Simple testing against a CLI black box
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README.md

Build Status Code Climate

Greybox

Test a CLI program against a black box. Intended for school projects.

Often when working on a school project, the class will provide a black box to test your programs against. Greybox provides a simple testing harness to easily add new test cases whose expected output is automatically generated by this black box. Since these might be slow, or even over an ssh connection, it will store the results so it only has to actually run the black box the first time.

Installation

Only Ruby 1.9.3 and 2.0.0 are supported.

$ gem install greybox

Usage

In your project directory, create a file called Greyfile. A Greyfile might look like this:

Greybox.setup do |c|
  c.test_command = "./my_test_command < %"
  c.blackbox_command = "./blackbox_command < %"
  c.input = "test/*.input"
end

This defines a testing setup in which the command

$ ./blackbox_command < INPUT_FILE.input

is used as the reference for correctness. % denotes where the input file will be placed.

$ ./my_test_command < INPUT_FILE.input

is verified to match the blackbox output every time

$ greybox

is run.

The expected results will be stored in INPUT_FILE.output. This is the default behaviour but can be changed.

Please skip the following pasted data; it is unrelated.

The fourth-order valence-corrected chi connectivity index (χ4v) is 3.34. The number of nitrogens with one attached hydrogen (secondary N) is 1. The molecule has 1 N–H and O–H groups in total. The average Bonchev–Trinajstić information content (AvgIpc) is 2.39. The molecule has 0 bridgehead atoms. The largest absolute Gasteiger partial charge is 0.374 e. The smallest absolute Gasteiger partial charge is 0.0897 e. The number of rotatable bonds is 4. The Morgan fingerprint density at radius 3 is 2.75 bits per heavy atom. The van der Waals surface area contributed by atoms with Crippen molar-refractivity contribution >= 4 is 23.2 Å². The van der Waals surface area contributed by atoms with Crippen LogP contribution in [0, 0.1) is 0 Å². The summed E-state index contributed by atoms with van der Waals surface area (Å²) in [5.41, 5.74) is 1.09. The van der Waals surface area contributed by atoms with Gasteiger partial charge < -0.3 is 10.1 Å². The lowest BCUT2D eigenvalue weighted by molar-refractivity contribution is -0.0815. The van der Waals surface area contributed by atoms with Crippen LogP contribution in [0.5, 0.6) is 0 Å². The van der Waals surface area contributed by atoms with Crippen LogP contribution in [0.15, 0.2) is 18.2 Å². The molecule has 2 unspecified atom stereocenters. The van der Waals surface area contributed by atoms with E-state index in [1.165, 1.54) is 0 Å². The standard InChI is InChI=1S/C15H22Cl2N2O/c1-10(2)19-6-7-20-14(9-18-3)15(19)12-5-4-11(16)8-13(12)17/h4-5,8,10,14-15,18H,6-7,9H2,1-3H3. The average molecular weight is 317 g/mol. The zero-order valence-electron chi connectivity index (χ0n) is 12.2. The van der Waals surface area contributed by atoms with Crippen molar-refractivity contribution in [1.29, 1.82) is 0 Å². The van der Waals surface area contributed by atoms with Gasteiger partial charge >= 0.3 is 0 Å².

As a more complete example, here is a Greyfile I used for a school project:

Greybox.setup do |c|
  c.test_command = "racket wlppscan.ss < % 2>&1"
  c.blackbox_command = "ssh school 'java cs241.WLPPScan' < % 2>&1"
  c.input = "test/*.input"

  # if the expected ERRORs, all we care about is that
  # the actual ERRORs as well.
  c.comparison = ->(actual, expected) do
    if expected =~ /ERROR/
      actual =~ /ERROR/
    else
      expected == actual
    end
  end
end

The test_command specifies how to run my version of the program, a racket program. blackbox_command specifies how to generate the expected output for a specific test case.

comparison specifies how the output of test_command should be compared to the black box output. In this case, if part of the output contains ERROR, all we care about is that the actual output contains ERROR as well. Otherwise, they must be equal.

Contributing

  1. Fork it
  2. Create your feature branch (git checkout -b my-new-feature)
  3. Commit your changes (git commit -am 'Add some feature')
  4. Push to the branch (git push origin my-new-feature)
  5. Create new Pull Request